How do our memories form? How can we remember how to get to our home or to our place of work? These functions that we perform unconsciously, without stopping to think about them, are possible thanks to brain structures such as the hippocampal formation.
Throughout the article, we will talk about this complex brain structure, the organs that make it up, and how scientific research has developed various theories about its functions.
What is the formation of the hippocampus?
In neuroanatomy, the formation of the hippocampus refers to a brain structure located in the medial temporal lobe. Although within the field of research itself there are discrepancies as to the specific organs or regions of the brain that make up this structure, most agree that at least the dentate gyrus, hippocampus, and subiculum are included in this structure. this classification. However, other areas such as the presubicle, parasubicle, and entorhinal cortex are under discussion, as not all authors recognize them as part of the formation of the hippocampus.
The main functions of the regions that make up the formation of the hippocampus are related to memory processes, navigation and spatial orientation, and control of attention.
During the nineteenth and early twentieth centuries, research on the formation of the hippocampus, more specifically the hippocampus, showed that it played a role in the olfactory system.
In addition, in 1937, research by scientists such as Papez and Klüver and Bucy began to develop the hypothesis that the formation of the hippocampus played an important role in emotional responses. However, today there is little support for the idea that these structures are directly involved in emotional processes, as emotional memory is more closely related to the amygdala.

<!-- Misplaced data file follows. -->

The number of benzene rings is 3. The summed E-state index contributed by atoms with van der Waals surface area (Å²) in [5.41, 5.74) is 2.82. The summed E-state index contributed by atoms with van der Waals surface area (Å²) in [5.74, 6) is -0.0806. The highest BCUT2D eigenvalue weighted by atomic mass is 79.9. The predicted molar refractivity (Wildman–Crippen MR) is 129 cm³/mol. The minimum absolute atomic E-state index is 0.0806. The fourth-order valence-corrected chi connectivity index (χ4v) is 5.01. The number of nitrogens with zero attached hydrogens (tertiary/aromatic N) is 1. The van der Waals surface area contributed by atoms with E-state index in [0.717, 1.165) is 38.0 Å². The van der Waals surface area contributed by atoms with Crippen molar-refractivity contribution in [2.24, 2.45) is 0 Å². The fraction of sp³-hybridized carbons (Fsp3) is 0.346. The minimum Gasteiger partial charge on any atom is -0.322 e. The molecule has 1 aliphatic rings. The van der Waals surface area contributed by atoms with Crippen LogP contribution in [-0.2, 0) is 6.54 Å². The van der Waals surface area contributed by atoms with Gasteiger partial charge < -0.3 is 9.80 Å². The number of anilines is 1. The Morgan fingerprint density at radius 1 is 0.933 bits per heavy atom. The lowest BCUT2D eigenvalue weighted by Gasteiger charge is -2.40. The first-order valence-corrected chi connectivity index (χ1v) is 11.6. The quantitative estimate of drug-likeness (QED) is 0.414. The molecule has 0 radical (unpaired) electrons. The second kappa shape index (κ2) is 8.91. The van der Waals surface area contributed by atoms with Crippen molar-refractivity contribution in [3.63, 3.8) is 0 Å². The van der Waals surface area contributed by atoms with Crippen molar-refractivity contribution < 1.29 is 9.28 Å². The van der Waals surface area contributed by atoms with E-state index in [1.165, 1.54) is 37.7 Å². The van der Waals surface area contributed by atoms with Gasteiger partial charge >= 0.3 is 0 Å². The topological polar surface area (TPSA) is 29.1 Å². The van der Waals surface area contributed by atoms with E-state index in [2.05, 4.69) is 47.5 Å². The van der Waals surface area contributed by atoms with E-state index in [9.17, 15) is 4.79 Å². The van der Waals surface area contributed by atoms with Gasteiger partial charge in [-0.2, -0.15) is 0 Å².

Although it was only centuries later, the relationship between hippocampal structures and memory processes was recognized, in 1900, Russian-born neurologist Vladimir Bekhterev discovered an association between a significant memory deficit and a softening of the hippocampus and cortical tissue.
Likewise, in 1957, researchers Scoville and Milner also reported symptoms related to memory loss in patients with lesions of the medial temporal lobes. These are some of the first investigations thanks to which we now know that the formation of the hippocampus plays an essential role in certain memory processes.
Finally, animal studies conducted in 1970 also established the relationship between the hippocampus and spatial coding. However, this association is still widely debated by the scientific community.
Parts of the hippocampal formation
As stated at the beginning of the article, the hippocampal formation is made up of several brain structures. These structures are the dentate gyrus, the hippocampus and the subiculum.
1. Dentate gyrus
The convolution or dentate gyrus is part of the hippocampal formation to which it is attributed an important role in episodic memory, As well as in the exploration of new environments. In addition to the formation of memories, it is also hypothesized that the toothed torsion is involved in some way or another in the regulation of emotions.